Raleigh, N.C. — Chapel Hill...a town where blood runs Carolina blue and rivalries run deep. Tuesday night, one of those rivalries spilled over into the Competition Dining kitchen.
This match up has so many layers, you could peel it like an onion. Let's start with the chefs themselves. Chef Spencer Carter of Weathervane is no stranger to Competition Dining. He was part of the team that won Final Fire in 2012 working with Chef Ryan Payne. His competitor, chef Younes Sabouh of City Kitchen, is competing for the first time. He won his first round challenge against the Oxford's Chef Christopher Hill without tasting any of the food he served, because he was observing the fast for Ramadan.
Some chefs enter the Competition Dining kitchen as strangers. Not these gentlemen. Their restaurants are next to each other in Chapel Hill's University Mall. Weathervane is part of A Southern Season, while City Kitchen opened up right next door two years ago.
There's enough back story that this throw down of culinary talent is begging for a name. “The Thrilla on the Hill-a,” perhaps? West (of the Triangle) Side Story? Battle: Bragging Rights? All appealing, and even punny, but the name that says it all is “Battle: Corn, Part Deux."
For the second night in a row, Competition Dining organizers gave the chefs John Hudson Farms Corn as their featured ingredient. Organizer Jimmy Crippen said, “One of the chefs was here the night before, and you could see his brain start churning, trying to figure out what hadn't been done yet.”
Fire in the Triangle 2014 Some patrons had been in attendance both nights as well. And then, there was Courtney Carter. When the ingredient was announced, she tweeted, “Ok, seriously #CompDiningNC! Am I being punked, 3 years in a row, I've managed to pick CORN night!!” Carter and her husband, Brad, were sitting with a table full of friends, many of whom said Courtney is no longer allowed to buy the seats so that they might get some variety next year.
This week's featured North Carolina beer came from Lonerider Brewing here in Raleigh. Diners could choose from three standards – the Shotgun Betty, the Sweet Josie Brown, the Addie's Revenge IPA – and a new Eve's Amber Ale that has yet to hit stores. I would recommend it when you can find it, as the spicy hops paired nicely with all four of my savory courses.
Speaking of which, let's move on to the meal!
Since there was only one secret ingredient, the chefs had to use it in all three courses. Each course was served as a blind tasting to the 15 tables. Diners (the Joes) and local media foodies and professional chefs (The Pros) grade the dish on a number of factors, including aroma, presentation, flavor, use of the secret ingredient, and creativity. Scores displayed below are based on a perfect score of 40.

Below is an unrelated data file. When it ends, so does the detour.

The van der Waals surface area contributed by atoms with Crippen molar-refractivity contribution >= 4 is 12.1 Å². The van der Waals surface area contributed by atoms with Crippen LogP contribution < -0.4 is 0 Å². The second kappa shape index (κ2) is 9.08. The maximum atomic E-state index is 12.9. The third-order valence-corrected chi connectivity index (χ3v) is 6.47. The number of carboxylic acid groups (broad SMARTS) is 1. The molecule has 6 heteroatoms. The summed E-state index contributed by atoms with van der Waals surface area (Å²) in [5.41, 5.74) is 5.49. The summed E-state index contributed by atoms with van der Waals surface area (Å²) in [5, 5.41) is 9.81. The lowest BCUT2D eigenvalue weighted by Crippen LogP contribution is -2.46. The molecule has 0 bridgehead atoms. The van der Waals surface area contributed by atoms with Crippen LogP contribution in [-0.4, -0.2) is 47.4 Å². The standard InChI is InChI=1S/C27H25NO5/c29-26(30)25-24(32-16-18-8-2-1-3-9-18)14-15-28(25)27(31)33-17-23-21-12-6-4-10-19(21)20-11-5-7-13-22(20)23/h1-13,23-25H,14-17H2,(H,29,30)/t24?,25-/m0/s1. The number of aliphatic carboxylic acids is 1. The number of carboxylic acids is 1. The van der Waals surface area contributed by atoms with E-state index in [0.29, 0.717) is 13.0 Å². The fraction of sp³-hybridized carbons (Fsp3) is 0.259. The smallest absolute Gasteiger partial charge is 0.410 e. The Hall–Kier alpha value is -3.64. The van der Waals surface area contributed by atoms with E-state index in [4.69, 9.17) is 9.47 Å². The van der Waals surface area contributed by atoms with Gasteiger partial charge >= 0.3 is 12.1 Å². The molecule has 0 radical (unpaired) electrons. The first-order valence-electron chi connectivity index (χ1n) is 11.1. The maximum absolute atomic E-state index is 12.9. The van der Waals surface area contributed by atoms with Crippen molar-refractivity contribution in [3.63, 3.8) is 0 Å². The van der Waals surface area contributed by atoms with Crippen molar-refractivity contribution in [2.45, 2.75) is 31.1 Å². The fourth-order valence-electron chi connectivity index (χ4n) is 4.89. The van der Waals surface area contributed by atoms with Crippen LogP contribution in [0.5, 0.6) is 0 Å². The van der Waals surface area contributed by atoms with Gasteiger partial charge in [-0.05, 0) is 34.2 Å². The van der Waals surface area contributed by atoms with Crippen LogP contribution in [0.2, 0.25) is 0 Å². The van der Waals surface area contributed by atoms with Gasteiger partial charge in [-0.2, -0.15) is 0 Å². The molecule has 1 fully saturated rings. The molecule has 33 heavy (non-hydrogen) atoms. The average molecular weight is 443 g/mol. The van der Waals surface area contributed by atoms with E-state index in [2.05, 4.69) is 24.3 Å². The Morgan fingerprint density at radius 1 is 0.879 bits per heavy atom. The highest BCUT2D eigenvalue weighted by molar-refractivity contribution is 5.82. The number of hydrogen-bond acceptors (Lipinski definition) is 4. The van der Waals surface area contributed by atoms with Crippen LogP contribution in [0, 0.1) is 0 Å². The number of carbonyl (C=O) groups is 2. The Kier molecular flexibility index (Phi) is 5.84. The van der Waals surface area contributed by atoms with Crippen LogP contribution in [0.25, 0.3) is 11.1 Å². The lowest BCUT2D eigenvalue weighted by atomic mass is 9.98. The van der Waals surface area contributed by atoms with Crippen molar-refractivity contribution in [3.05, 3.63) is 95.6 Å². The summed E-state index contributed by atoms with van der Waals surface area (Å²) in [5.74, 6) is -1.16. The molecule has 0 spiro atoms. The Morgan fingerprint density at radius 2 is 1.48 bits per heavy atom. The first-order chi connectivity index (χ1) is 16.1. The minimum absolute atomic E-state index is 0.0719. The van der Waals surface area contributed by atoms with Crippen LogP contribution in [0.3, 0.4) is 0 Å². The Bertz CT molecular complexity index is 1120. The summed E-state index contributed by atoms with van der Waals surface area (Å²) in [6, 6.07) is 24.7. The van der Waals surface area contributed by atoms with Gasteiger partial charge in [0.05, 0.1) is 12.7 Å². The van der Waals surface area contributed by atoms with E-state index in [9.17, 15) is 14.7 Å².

The evening began about a half hour behind schedule. Rain and a significant traffic mess on I-40 delayed a number of diners from the 7:30 serving time. “The chefs were quite accommodating,” Crippen said. “All they asked was that we give them 20 minutes’ notice before the first course needed to go out.”
Course 1: Seared NC Fish Connection Hybrid Striped Bass, Yucca Mousse, John Hudson Farms Corn & Little River Crab Meat, Smoked Tomato & Fennel Broth (City Kitchen) (Score: 27.34)
When this course rolled out of the kitchen, diners were prepared to dig in. Every element of the course was piping hot, something I wasn't sure would happen given the delay in starting service. The corn and crab blended well together; however, it did get lost a bit visually in the yucca mousse.
Within a few bites, my entire table agreed that the striped bass was the low point of this course. Some didn't like the preparation that left the skin on the fish, while others felt it wasn't seasoned to their liking. The accompaniments, however, had them raving long after course two hit the table,
Course 2: NC Flounder, Crispy Rice, John Hudson Farms Corn & Almond Ragout, Orange-Saffron Emulsion (City Kitchen) (Score: 23.24)
Pause for a moment, and look at the pictures provided of courses one and two. See how similar they appear? As servers placed the plates before us, our table was already engaged in the great guessing game of Competition Dining: “Whodunit?” The courses were so similar, from the fish to the use of the corn, to the plating, we came to the conclusion that the same chef was behind both of these dishes, even if serving two nearly identical dishes didn't seem to make sense to us.
This dish met with much criticism at my table. The saucing was uneven, with some plates nearly drowning in the orange-saffron emulsion, while others didn't even have enough to taste. Luckily, most people at the table knew each other, so they didn't mind sharing bites to get a taste of all the flavors meant to be on the plate. Steve Jourdain of Raleigh had extra emulsion on his plate, and thoroughly enjoyed the course, until he sampled from a plate with none. “The orange makes all the difference in tying these flavors together,” he said. “Without the orange, it tastes like two different meals.”
The other problem with this dish was the sticky rice on which the flounder was served. Throughout the evening, diners commented they were still finding rice stuck in their teeth. The flounder, however, was prepared perfectly. The diners at table 7 decided that had the flounder been paired with the rest of course one, it would have been a formidable dish that would have been hard to beat. As it was, however, course two received a few single digit scores at our table.
Course 3: John Hudson Farms Sweet Corn & Chili Marinated Heritage Farms Cheshire Pork Tenderloin, Pulled Pork Butt, Creamed Corn Grits, Pickled Corn & Bacon Relish, Charred Tomato-Corn Butter (Weathervane) (Score: 28.56)
This course was a favorite across the dining room. The three different treatments of pork, each with its own complementary use of the secret ingredient, left mouths watering and some asking for seconds.